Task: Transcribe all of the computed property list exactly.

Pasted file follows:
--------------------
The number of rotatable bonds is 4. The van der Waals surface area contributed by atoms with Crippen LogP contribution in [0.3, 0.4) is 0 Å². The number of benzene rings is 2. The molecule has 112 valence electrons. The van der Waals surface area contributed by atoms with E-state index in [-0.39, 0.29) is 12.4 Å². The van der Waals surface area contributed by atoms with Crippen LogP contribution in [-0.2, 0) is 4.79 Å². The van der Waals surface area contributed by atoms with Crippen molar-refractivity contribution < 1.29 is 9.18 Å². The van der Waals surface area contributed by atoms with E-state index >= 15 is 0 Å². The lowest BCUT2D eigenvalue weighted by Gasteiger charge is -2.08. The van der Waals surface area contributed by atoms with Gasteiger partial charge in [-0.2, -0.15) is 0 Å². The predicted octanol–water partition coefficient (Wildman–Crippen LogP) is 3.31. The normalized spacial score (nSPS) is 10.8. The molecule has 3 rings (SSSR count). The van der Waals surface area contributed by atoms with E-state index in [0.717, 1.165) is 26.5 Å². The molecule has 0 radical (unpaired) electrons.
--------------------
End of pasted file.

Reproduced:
The number of rotatable bonds is 4. The van der Waals surface area contributed by atoms with Crippen LogP contribution in [0.3, 0.4) is 0 Å². The number of benzene rings is 2. The molecule has 112 valence electrons. The van der Waals surface area contributed by atoms with E-state index in [-0.39, 0.29) is 12.4 Å². The van der Waals surface area contributed by atoms with Crippen LogP contribution in [-0.2, 0) is 4.79 Å². The van der Waals surface area contributed by atoms with Crippen molar-refractivity contribution < 1.29 is 9.18 Å². The van der Waals surface area contributed by atoms with E-state index >= 15 is 0 Å². The lowest BCUT2D eigenvalue weighted by Gasteiger charge is -2.08. The van der Waals surface area contributed by atoms with Gasteiger partial charge in [-0.2, -0.15) is 0 Å². The predicted octanol–water partition coefficient (Wildman–Crippen LogP) is 3.31. The normalized spacial score (nSPS) is 10.8. The molecule has 3 rings (SSSR count). The van der Waals surface area contributed by atoms with E-state index in [0.717, 1.165) is 26.5 Å². The molecule has 0 radical (unpaired) electrons.